NEW MERSENNE PRIMES
By Alexander Hurwitz
If p is prime, Mp = 2^p - 1 is called a Mersenne number. The primes M4253 and
M4423 were discovered by coding the Lucas-Lehmer test for the IBM 7090. These
two new primes are the largest prime numbers known; for other large primes see
Robinson [4]. The computing was done at the UCLA Computing Facility. This test
is described by the following theorem (see Lehmer [1, p. 443-4]).
THEOREM. If S[1] = 4 and S[n+1] = S[n]^2 - 2 then Mp is prime if and only if
S[p-1] == 0 (mod Mp).
The test takes about 50 minutes of machine time for p = 4423. These results
bring the number of known Mersenne primes to 20. The values of p for these twenty
primes are listed in Table 1.
If Mp is prime it is of interest to know the sign of the least absolute penultimate
residue, that is, whether S[p-2] == +2^r (mod Mp) or S[p-2] == -2^r (mod Mp) where
2r = p+1. The Lucas-Lehmer test can also be used with S[1] = 10. The various
penultimate residues of the known Mersenne primes were computed and the re-
sults appear in Table 1 (see Robinson [3]).
In addition to testing the above Mersenne primes each Mersenne number with
p < 5000 was tested unless a factor of Mp was known. The residues of S[p-1] (mod
Mp) are available for checking purposes. The results for 3300 < p < 5000 are sum-
marized in Table 2. The computer program also found (see [3, p.844]) that M8191
is not prime.
The residue S[p-1] (mod Mp) for p > 3300 is output from the computer in a
modified octal notation. That is, the residue is stored in the computer in 35 bit
binary words and the output is a word by word conversion of the 35 bit words into
octal (base 8) numbers. Thus the leading digit of each is quaternary (base 4).
For p < 3300 the residue was printed in hexadecimal notation (see Robinson [3]
and Reisel [2]).
TABLE 1
------+--------------+-------------+-----------+--------------+-----------
p | S[1] = 4 | S[1] = 10 | p | S[1] = 4 | S[1] = 10
------+--------------+-------------+-----------+--------------+-----------
2 | | | 107 | - | +
3 | + | - | 127 | + | +
5 | + | - | 521 | - | +
7 | - | - | 607 | - | -
13 | + | + | 1279 | - | -
17 | - | + | 2203 | + | -
19 | - | + | 2281 | - | +
31 | + | + | 3217 | - | +
61 | + | + | 4253 | + | +
89 | - | + | 4423 | - | -
------+--------------+-------------+-----------+--------------+-----------
TABLE 2
--------------------------------------------------------------------------
p R p R
--------------------------------------------------------------------------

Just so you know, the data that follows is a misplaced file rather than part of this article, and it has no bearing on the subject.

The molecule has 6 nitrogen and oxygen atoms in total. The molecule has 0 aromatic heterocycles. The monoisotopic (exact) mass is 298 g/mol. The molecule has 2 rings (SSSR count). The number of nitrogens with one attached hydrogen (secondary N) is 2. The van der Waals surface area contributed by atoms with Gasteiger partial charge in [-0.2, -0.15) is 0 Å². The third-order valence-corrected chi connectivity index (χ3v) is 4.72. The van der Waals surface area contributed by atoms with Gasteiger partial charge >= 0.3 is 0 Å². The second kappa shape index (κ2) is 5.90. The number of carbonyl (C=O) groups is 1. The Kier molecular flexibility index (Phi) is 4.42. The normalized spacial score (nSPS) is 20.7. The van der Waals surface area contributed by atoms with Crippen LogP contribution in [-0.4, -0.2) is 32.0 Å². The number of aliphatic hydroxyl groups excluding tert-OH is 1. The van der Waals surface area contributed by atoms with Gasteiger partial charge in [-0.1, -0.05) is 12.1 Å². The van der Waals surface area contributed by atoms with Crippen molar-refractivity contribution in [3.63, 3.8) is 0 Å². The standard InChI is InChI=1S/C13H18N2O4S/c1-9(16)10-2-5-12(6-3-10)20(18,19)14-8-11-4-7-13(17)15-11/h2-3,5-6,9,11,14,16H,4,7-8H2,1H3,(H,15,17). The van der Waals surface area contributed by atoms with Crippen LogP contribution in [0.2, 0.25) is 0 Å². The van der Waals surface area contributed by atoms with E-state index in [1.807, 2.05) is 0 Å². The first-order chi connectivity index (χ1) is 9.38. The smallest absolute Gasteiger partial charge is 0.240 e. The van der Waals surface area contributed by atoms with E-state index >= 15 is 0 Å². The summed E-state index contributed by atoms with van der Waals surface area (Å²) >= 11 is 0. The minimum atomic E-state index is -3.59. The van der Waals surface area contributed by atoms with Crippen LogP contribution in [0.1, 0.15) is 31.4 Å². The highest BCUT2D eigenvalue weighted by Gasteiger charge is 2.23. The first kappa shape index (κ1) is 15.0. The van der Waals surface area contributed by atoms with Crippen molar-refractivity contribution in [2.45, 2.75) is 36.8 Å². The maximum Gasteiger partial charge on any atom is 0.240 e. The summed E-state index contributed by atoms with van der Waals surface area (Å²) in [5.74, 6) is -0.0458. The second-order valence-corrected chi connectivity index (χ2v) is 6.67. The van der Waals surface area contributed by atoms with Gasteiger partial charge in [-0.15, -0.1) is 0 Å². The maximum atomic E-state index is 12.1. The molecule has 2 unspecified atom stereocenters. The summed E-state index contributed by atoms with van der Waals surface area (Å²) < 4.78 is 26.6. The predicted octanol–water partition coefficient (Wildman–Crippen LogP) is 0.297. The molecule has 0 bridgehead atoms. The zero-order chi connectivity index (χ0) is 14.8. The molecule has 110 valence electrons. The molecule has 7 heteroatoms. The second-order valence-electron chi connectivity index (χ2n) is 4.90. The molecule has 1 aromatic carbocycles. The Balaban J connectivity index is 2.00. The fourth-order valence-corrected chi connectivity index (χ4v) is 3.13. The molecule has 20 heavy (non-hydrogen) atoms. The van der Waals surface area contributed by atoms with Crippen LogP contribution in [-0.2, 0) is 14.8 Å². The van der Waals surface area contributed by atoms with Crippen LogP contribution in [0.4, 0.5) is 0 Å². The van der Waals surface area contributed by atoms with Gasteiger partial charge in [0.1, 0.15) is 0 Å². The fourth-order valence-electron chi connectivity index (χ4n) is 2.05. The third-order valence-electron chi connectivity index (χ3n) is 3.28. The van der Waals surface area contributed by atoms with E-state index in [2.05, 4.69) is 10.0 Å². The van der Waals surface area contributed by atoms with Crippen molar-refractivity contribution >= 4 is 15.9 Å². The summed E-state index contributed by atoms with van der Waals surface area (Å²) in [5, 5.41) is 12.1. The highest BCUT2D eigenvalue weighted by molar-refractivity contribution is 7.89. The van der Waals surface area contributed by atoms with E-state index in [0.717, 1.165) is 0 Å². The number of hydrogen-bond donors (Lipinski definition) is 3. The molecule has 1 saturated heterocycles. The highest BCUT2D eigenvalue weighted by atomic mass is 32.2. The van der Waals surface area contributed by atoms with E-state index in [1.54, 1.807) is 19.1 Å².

3301 72013 4241 11012
3307 62061 4253 00000
3313 10050 4259 46007
3331 51270 4261 55632
3343 76415 4283 74774
3371 57040 4339 41356
3373 36120 4349 74465
3389 64705 4357 74271
3413 50261 4363 61114
3461 03241 4397 40174
3463 57665 4409 51070
3467 23046 4421 25131
3469 21765 4423 00000
3547 75574 4481 70216
3559 45350 4493 36053
3583 42507 4519 01571
3607 45062 4523 22235
3617 35431 4567 74267
3631 14530 4583 46556
3637 67413 4591 47243
3643 04606 4621 74601
3671 04031 4643 51444
3673 01626 4651 00707
3691 54715 4663 52442
3697 53743 4673 40333
3709 06427 4679 14305
3739 22413 4703 54013
3769 00747 4721 04420
3821 52075 4729 40137
3833 45453 4733 12774
3847 57652 4783 77350
3877 46507 4789 02364
3881 34503 4799 04305
3889 30737 4817 70020
3919 16520 4831 33213
3943 33442 4877 75412
4007 17770 4889 24410
4027 60265 4909 61113
4049 31260 4937 26525
4051 63236 4951 22271
4091 55650 4973 03354
4093 26670 4987 72275
4111 20437 ----------------
4133 66046 8191 03624
4157 43640
4159 62544
4177 16076
4201 53211
4219 51756
5231 51457
--------------------------------------------------------------------------
The five least significant octal digits of the residue appear in Table 2 for each
p > 3300 tested. If p (3300 < p < 5000) is omitted from Table 2 a factor of 2^p-1
is known. Some of these factors are not yet published but were communicated to
the author by John Brillhart.
My thanks to the Computing Facility for their help in this work, especially J.
L. Selfridge and F. H. Hollander.
University of California at Los Angeles
Los Angeles, California
1. D. H. LEHMER, "An extended theory of Lucas' functions," Ann. of Math. v. 31,
1930, p. 419-448.
2. H. REISEL, "Mersenne numbers," MTAC, v. 12, 1958, p. 207-213.
3. R. M. ROBINSON, "Mersenne and Fermat numbers," Proc. Amer. Math. Soc. v. 5,
1954, p. 842-846.
4. R. M. ROBINSON, "A report on primes of the form k*2^n+1 and on factors of
Fermat numbers," Proc. Amer. Math. Soc. v. 9, 1958, p. 673-681
Received November 3, 1964. The preparation of this paper was sponsored by the U. S.
Research.